This court entered a judgment in the above-styled case at 193 Ga. App. 387 (388 SE2d 336) (1989)
reversing the judgment of the trial court. The Georgia Supreme Court granted certiorari in Norfolk Southern Corp. v. Decubas, 260 Ga. 136 (390 SE2d 216) (1990)
and reversed our holding, in which we deemed it unnecessary to address one of appellant's enumerations of error. Accordingly, our judgment is hereby vacated, the judgment of the Supreme Court is made the judgment of this court, and we now address the remaining issue raised in appellant's appeal.
Appellant contends that the trial court erred in refusing to excuse for cause a prospective juror who knew one of the potential witnesses in the case. During voir dire, appellant's attorney asked the prospective juror whether he would tend to give the potential witness' testimony more credit than any other witness. The juror responded: "Like I say, he's a friend and I know him and I wouldn't know anybody else. I guess anybody would really, listen to somebody they knew over somebody they didn't know." Appellant's attorney then asked: "You tend to think he might be more truthful based on your knowledge of him as opposed to someone you don't know?" The juror responded: "Yeah, as far as I know. He's a pretty truthful man." When the trial court questioned the juror about whether he could listen to all the evidence from all the witnesses and give them the credit as the court instructed, the juror responded that he could do that regardless of who said what. The juror also stated: "I guess it's just according to how -- what the situation was, just -- say him against that fellow right there, I don't know him. Yeah, I'd probably believe what Joe said before I would that fellow. But, you know, if the evidence was leaning more toward that fellow, I'd go with what -- whichever one had the most evidence I guess." " 'Although the juror's first response to the questions put to [him] indicated a possible bias or prejudice on [his] part, the juror's opinion was not shown to be so " 'fixed and definite that it would not be changed by the evidence or charge of the court upon the trial of the case. [Cit.] [Cits.]' " Jones v. State, 184 Ga. App. 4 (2) (360 SE2d 599) (1987)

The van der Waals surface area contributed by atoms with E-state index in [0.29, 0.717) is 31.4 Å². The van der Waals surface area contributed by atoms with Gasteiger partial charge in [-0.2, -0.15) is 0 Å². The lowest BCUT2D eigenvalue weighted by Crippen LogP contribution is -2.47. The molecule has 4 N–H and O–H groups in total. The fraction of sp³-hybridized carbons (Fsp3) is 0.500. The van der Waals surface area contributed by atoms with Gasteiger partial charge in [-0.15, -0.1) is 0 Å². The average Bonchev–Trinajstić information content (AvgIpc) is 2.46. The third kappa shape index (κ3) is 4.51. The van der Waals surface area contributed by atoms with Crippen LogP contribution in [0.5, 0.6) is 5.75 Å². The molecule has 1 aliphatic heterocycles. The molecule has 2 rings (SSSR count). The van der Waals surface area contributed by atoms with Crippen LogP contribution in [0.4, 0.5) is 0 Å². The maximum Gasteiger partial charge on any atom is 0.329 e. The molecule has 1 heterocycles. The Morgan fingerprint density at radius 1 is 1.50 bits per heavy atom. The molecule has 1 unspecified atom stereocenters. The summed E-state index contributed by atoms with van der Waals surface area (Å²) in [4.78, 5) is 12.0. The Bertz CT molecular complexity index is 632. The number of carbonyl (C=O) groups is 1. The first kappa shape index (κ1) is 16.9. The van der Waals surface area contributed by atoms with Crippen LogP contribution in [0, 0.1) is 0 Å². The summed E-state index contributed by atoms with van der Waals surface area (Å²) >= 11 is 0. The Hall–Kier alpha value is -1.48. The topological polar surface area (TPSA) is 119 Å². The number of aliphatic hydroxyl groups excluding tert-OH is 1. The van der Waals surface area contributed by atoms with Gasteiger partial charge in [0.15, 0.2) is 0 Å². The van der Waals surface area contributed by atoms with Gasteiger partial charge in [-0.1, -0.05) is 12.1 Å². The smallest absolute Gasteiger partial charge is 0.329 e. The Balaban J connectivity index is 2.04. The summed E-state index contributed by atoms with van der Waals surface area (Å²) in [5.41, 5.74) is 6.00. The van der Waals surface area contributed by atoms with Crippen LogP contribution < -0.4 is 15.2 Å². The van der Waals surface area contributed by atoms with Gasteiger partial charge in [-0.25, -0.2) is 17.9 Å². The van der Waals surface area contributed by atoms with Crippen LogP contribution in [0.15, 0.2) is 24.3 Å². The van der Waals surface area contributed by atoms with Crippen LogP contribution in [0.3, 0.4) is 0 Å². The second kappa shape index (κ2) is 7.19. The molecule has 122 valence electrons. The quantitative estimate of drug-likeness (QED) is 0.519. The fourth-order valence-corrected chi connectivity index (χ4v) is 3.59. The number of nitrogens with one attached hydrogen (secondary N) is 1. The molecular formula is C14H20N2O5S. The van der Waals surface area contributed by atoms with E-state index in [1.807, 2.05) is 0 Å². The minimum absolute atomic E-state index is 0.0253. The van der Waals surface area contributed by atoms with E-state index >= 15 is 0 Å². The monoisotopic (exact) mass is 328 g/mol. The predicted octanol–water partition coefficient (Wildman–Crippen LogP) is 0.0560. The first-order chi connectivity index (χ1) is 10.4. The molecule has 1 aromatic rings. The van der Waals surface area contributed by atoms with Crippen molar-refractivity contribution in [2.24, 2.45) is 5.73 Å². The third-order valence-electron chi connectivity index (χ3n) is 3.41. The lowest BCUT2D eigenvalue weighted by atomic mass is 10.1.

. "Whether to strike a juror for cause lies within the sound discretion of the trial court. [Cit.]" Burley v. State, 190 Ga. App. 75
, 79 (4) (378 SE2d 328
) (1989). Inasmuch as the juror indicated that he could fairly evaluate the evidence, we find no abuse of discretion in the trial court failing to strike the juror for cause. Burley v. State, supra.
Blackburn, Bright, Edwards & Dodd, J. Converse Bright, for appellees.